It’s no surprise that my six-year-old son is a huge fan of Lego. For Christmas and his last two birthdays, he has gotten several sets, and whenever given the option of getting a new toy, it is always the first thing he picks.
Like most parents, I have a love/hate relationship with this beloved toy. I enjoy the fact that it is one activity that actually keeps my son’s attention, and the educator in me appreciates how it builds literacy and fine motor-skills. However, all those little pieces scattered around the house are what nightmares are made of for this orderly Virgo—not to mention they’re also a choking hazard for my youngest one!Last year, I decided to take control (somewhere my husband is saying sarcastically “that’s something new”), and I organized the pieces into plastic bins. When selecting the bins I thought would work best, I chose ones that had clear lids so we could easily see what was in each one. I also needed them to be stackable for easy storage. Once I found them, I made sure to stock up. I needed quite a few!We sorted the pieces by colour and also had separate bins dedicated to Lego characters, accessories, and wheels.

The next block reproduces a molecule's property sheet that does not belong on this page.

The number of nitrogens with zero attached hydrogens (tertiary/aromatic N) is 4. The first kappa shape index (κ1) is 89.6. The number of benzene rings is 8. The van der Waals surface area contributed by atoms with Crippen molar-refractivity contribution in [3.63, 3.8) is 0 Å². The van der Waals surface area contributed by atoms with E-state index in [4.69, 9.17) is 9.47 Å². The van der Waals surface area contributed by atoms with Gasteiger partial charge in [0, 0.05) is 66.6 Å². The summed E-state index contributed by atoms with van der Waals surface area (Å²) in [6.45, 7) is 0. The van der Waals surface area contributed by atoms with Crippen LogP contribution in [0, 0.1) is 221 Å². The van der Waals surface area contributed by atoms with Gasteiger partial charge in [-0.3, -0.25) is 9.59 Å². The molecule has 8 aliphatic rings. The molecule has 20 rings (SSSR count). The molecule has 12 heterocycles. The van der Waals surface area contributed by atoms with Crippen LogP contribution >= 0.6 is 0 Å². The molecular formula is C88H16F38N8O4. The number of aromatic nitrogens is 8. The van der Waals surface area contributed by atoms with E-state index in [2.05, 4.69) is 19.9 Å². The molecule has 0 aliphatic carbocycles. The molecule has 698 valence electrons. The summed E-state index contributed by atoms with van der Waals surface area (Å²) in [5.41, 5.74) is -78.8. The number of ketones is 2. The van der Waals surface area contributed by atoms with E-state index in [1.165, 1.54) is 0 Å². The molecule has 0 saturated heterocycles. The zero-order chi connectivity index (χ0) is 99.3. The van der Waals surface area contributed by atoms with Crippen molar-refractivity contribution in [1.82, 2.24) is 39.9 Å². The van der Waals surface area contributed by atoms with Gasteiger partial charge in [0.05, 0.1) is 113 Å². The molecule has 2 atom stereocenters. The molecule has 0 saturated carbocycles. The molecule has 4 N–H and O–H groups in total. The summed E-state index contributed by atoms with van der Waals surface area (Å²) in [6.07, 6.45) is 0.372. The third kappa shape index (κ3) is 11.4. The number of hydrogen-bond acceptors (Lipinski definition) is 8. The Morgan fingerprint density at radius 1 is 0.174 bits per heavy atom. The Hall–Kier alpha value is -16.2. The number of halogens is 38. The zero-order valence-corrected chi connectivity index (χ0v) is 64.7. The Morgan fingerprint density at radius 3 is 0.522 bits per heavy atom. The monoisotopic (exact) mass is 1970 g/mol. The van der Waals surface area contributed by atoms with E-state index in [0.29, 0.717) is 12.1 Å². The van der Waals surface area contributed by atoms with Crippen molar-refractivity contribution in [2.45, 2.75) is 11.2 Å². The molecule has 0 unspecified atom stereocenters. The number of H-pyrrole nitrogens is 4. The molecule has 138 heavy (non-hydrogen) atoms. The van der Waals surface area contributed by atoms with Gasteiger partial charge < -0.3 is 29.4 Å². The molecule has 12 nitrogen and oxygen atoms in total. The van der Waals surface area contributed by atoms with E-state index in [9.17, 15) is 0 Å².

There are a few benefits to storing them this way:
- If you are looking for a specific piece from a broken set, you only have to sort through one bin at a time.
- You can turn it into a learning opportunity. My son loved helping me sort through the numerous piles of random pieces and placing them into the correct bin.
- It allows the children to easily assist with cleanup and organization.
We have a rule that these bins remain in my son’s room out of reach of my daughter, unless a parent is around to supervise her. When she isn’t around, my son can easily access them and work on his own Lego creations.
Like the pieces, the endless Lego instruction booklets can be a bit of a headache to keep in order and keep track of. Recently, I created a binder that houses these, using sheet protectors to keep them separated. So far it seems to be pretty handy.
In the age of Internet, I have a feeling that before we know it, the Lego sets will simply come with an online reference which will direct you to the building instructions online. In fact, recently we misplaced a booklet for one of my son’s airplane sets, and we were able to download the booklet directly to my iPad and follow along. The only catch is that they are categorized by set number, release year, or type, so you need to have some idea of set details to track down the proper instructions. The sites I have used to track down lost instructions are as follows:
So to anyone out there who, like us, had Lego taking over their house, here’s to taking back the control and getting organized! Good luck!
White Storage Bins – Target